Did you really think I would recommend future computer users to use an opticl drive to boot OS? :bigsmile:
The HDDs I meant above are the HDDs used for storage of multimedia files, and etc. rather than installed OS and programs. If rewritable optical drives and media could get very large, very fast, and very cheap, it means the end of HDDs not because optical storage alone can replace HDDs but because there are RAM, ROM, and flash that can do what HDDs do to boot OS, launch programs, and store temp files. RAM, ROM, and flash have all become extremely larger, faster, and cheaper than 10 years and 20 years ago.
When did you first read serious news and previews of Blu-ray and HD DVD? 5 years ago? 10 years ago? Not even most casual CDFreaks visitors knew what Blu-ray was about 5 years ago. Only a very tiny percentage of DVD burning enthusiasts were interested even in 2003. Compare that with IEEE 1394 and SATA. And there are DVD, CD, MD, LD, DAT, etc. that all took far longer from inception to mass production.
Whether you can trust Blu-ray's rewritability is entirely another matter. CDFreaks has plenty of visitors that try to find the cheapest sources of DVD recordable media even when it's made in China and by some manufacturers difficult to identify even for experts and reporters. If you just bought HP DVD writers and HP DVD media, you would never have a problem in burning and reading. Unless you were especially unlucky or simply dumb or lazy. (HP DVD writers were first made by Ricoh and HP DVD media were first made by Ritek under Ricoh license and supervision.) First products found in retail markets of Blu-ray and similar technologies were all made by such industry leaders as Mitsubishi, TDK, Sharp, JVC, Sony, Matsushita, Pioneer, Hitachi, etc. Have you ever read Blu-ray media failing? It's already been like FOUR years and I haven't seen anyone and I'm sure there have been enough manufacturers and enough experts that have been testing and testing them.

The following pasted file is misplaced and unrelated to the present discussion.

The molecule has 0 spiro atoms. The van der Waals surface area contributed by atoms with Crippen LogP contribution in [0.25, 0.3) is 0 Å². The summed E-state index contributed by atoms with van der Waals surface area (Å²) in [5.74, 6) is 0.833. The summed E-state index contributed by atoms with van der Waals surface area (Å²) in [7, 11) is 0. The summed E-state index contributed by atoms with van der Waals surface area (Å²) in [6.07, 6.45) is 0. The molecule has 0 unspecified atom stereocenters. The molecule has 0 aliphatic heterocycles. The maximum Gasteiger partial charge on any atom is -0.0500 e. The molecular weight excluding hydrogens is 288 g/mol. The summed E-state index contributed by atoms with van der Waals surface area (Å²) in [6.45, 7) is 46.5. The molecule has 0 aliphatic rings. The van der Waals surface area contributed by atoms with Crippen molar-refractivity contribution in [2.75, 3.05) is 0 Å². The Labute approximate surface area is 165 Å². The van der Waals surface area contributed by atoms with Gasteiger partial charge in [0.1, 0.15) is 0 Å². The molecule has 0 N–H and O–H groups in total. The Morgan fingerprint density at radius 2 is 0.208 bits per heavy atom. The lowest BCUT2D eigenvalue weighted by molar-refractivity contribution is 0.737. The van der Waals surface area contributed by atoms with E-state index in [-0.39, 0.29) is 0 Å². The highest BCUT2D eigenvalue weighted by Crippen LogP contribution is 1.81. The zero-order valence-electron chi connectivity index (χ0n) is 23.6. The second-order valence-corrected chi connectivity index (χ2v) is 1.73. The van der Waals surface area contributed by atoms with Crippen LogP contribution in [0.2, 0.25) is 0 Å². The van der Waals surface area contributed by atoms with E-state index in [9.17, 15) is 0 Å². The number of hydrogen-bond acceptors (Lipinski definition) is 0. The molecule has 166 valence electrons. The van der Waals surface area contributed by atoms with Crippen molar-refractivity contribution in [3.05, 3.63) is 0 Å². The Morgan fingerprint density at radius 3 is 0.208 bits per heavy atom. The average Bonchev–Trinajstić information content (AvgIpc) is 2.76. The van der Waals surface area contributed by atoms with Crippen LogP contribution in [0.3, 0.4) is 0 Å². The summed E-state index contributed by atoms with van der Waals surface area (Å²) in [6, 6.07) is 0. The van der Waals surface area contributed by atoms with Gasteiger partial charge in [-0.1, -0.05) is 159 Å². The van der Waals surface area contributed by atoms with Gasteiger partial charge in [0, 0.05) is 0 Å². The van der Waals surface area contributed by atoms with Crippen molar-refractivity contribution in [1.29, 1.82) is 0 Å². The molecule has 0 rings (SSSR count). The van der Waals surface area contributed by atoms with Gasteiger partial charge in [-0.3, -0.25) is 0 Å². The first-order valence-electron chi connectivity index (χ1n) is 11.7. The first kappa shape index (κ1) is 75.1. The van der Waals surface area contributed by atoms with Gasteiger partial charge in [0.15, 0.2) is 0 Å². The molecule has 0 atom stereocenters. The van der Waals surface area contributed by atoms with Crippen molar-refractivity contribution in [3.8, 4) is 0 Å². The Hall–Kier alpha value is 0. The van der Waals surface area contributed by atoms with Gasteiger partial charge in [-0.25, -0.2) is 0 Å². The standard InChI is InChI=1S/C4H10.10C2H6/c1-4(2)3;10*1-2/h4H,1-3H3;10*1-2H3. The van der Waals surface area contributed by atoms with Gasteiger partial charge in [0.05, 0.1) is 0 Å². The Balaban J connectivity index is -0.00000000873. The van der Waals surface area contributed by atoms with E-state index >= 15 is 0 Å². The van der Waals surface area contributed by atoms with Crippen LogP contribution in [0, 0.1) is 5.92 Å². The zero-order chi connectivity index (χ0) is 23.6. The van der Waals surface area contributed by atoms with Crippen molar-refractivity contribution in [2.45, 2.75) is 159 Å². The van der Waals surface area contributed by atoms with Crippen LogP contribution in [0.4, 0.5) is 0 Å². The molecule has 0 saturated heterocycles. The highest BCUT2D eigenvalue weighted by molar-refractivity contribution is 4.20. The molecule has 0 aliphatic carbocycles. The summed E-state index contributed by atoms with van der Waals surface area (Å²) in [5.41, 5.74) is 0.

Now, compare that with CPU industry. Or RAM. Only a few manufacturers design and produce microprocessors now we regularly use. And over half of them are actually made only by Intel. Samsung makes about one third of the world's memory products of DRAM, SRAM, flash, and other types. So it's very unlikely to find a low-quality (that just fails in a matter of minutes) CPU or RAM in even a US$200 PC. About 90% of the world's CD and DVD write-once media (that's CD-R, DVD-R, and DVD+R) are produced in Taiwan and China. Two largest manufacturers are Ritek and CMC and we all know how much they know about making optical disks. Such things have little to do with what Blu-ray is.